Boy with sunglasses playing on the beach

Don’t rub sun cream in your eyes

Seriously. Don’t do that. Never ever put sun cream in your eyes because you could damage them and it would hurt. Lots.

So how do you protect your children’s eyes? Sunglasses – check they protect from UVA and UVB rays. Check they fit properly. Insist they were them.

Summer is the easiest time of the year to enjoy the sunshine and get some natural vitamin D, however it’s also a time where we are exposed to harmful UVA & UVB rays. New research released today finds that while a majority of parents protect their children’s skin, most forget to protect their eyes from the harmful ultraviolet rays.

It is estimated children’s annual UV exposure is on average three times higher than adults and since their eyes are not fully developed they have less natural protection from the harmful effects of UV light.[1]

With estimates saying up to 80% of a person’s lifetime exposure to UV radiation occurs before the age of 18, it is important for parents to ensure their children wear sunglasses when outdoors to keep their eyes protected. Children’s pupils are larger than adults, meaning they let in more UV light and their crystalline lens is more transparent, meaning it is less efficient at filtering out UV.

Short term temporary effects of excessive exposure to UV light to children include:

  • Bloodshot eyes
  • Swollen eyes
  • Hyper-sensitivity to light
  • Sunburn of the eye, known as ‘photo keratitis’ that can cause vision loss for us to 48 hours.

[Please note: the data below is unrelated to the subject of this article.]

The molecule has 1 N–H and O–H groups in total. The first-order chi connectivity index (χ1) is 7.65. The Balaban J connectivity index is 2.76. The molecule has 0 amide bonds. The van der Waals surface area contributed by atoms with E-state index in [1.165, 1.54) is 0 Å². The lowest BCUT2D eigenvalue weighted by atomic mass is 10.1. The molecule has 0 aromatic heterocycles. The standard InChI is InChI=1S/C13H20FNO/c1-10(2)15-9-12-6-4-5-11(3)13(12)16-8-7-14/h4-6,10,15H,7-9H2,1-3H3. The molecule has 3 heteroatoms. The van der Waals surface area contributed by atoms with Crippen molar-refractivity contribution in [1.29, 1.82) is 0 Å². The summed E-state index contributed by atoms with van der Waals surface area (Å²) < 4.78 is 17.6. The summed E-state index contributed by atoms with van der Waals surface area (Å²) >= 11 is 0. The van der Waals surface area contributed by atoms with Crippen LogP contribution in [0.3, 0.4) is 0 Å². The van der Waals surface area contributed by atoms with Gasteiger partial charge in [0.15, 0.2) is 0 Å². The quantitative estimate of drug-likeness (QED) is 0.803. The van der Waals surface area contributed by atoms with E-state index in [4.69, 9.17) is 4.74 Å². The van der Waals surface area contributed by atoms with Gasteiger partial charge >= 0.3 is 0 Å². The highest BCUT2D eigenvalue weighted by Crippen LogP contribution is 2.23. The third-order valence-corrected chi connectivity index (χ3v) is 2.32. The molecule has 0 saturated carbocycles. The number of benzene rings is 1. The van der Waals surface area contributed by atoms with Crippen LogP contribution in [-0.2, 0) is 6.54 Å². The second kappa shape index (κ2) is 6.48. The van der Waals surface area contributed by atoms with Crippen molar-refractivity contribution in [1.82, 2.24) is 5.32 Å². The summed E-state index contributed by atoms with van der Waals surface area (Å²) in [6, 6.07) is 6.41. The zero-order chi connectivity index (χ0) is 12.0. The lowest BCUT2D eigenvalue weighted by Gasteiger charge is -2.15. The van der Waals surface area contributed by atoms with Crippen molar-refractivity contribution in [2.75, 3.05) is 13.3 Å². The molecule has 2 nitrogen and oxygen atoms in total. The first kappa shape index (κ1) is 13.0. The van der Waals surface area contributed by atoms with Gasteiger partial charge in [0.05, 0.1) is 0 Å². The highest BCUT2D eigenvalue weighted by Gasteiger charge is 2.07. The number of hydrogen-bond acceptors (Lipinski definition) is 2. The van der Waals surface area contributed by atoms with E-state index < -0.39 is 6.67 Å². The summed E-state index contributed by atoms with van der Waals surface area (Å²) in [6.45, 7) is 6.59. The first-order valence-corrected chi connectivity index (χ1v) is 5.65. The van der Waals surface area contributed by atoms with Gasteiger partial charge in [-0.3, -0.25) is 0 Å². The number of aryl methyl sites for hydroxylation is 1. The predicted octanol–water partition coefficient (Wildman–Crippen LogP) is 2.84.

Whilst the majority parents are concerned about packing high factor sun creams and hats to keep their children protected in the sun, almost three quarters don’t consider sunglasses a priority as shown in new research by monkey monkey eyewear. However parents do prioritise packing swimming costumes, snacks and even a Kindle over sunglasses.

Consultant Eye Surgeon Alex Shortt said: ‘This research proves that without a doubt UV light does damage children’s eyes, which typically doesn’t manifest until later in life. It is incredibly dangerous to buy super cheap pound shop sunglasses, which contain dark lenses but no UV filters. With monkey monkey sunglasses, your children are fully protected and you can feel confident when they play in the sunshine.’

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Adam is the Publisher of Copse Magazine and owner of Sailfin. He spends his time hosting and making websites for other people, copywriting, and publishing white label content for other companies alongside Copse Magazine, his creative outlet. He has two children and lives in Kent in the South East of the UK.